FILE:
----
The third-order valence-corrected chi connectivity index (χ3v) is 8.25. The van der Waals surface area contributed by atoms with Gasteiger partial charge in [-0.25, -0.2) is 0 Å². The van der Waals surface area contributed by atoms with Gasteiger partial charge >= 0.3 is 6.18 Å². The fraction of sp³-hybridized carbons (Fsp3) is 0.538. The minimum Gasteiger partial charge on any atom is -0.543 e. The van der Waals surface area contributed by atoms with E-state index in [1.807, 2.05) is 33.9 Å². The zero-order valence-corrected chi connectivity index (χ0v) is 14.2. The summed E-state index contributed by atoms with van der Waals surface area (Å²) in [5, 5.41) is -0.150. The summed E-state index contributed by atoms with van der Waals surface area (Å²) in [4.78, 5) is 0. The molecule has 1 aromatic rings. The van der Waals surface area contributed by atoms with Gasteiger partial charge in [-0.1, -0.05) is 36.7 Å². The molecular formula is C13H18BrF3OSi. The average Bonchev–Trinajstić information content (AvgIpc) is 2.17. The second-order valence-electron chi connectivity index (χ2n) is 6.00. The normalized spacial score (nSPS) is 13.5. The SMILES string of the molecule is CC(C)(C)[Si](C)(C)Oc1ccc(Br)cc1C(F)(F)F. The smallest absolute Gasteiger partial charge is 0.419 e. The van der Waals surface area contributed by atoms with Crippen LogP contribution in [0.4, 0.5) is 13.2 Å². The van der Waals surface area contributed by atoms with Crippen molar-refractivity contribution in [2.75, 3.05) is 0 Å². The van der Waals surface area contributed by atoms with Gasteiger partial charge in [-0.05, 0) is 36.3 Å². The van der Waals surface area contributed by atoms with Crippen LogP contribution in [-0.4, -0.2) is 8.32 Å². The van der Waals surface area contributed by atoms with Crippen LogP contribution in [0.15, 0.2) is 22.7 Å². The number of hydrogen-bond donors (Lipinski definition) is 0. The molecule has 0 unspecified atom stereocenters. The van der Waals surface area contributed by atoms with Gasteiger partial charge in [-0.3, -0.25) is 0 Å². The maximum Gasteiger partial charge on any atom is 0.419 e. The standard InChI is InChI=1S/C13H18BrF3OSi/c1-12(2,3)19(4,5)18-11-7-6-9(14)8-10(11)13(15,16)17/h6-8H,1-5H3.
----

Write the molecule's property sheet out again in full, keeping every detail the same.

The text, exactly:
The third-order valence-corrected chi connectivity index (χ3v) is 8.25. The van der Waals surface area contributed by atoms with Gasteiger partial charge in [-0.25, -0.2) is 0 Å². The van der Waals surface area contributed by atoms with Gasteiger partial charge >= 0.3 is 6.18 Å². The fraction of sp³-hybridized carbons (Fsp3) is 0.538. The minimum Gasteiger partial charge on any atom is -0.543 e. The van der Waals surface area contributed by atoms with E-state index in [1.807, 2.05) is 33.9 Å². The zero-order valence-corrected chi connectivity index (χ0v) is 14.2. The summed E-state index contributed by atoms with van der Waals surface area (Å²) in [5, 5.41) is -0.150. The summed E-state index contributed by atoms with van der Waals surface area (Å²) in [4.78, 5) is 0. The molecule has 1 aromatic rings. The van der Waals surface area contributed by atoms with Gasteiger partial charge in [-0.1, -0.05) is 36.7 Å². The molecular formula is C13H18BrF3OSi. The average Bonchev–Trinajstić information content (AvgIpc) is 2.17. The second-order valence-electron chi connectivity index (χ2n) is 6.00. The normalized spacial score (nSPS) is 13.5. The SMILES string of the molecule is CC(C)(C)[Si](C)(C)Oc1ccc(Br)cc1C(F)(F)F. The smallest absolute Gasteiger partial charge is 0.419 e. The van der Waals surface area contributed by atoms with Crippen LogP contribution in [0.4, 0.5) is 13.2 Å². The van der Waals surface area contributed by atoms with Crippen molar-refractivity contribution in [2.75, 3.05) is 0 Å². The van der Waals surface area contributed by atoms with Gasteiger partial charge in [-0.05, 0) is 36.3 Å². The van der Waals surface area contributed by atoms with Crippen LogP contribution in [-0.4, -0.2) is 8.32 Å². The van der Waals surface area contributed by atoms with Crippen LogP contribution in [0.15, 0.2) is 22.7 Å². The number of hydrogen-bond donors (Lipinski definition) is 0. The molecule has 0 unspecified atom stereocenters. The van der Waals surface area contributed by atoms with Gasteiger partial charge in [-0.3, -0.25) is 0 Å². The maximum Gasteiger partial charge on any atom is 0.419 e. The standard InChI is InChI=1S/C13H18BrF3OSi/c1-12(2,3)19(4,5)18-11-7-6-9(14)8-10(11)13(15,16)17/h6-8H,1-5H3.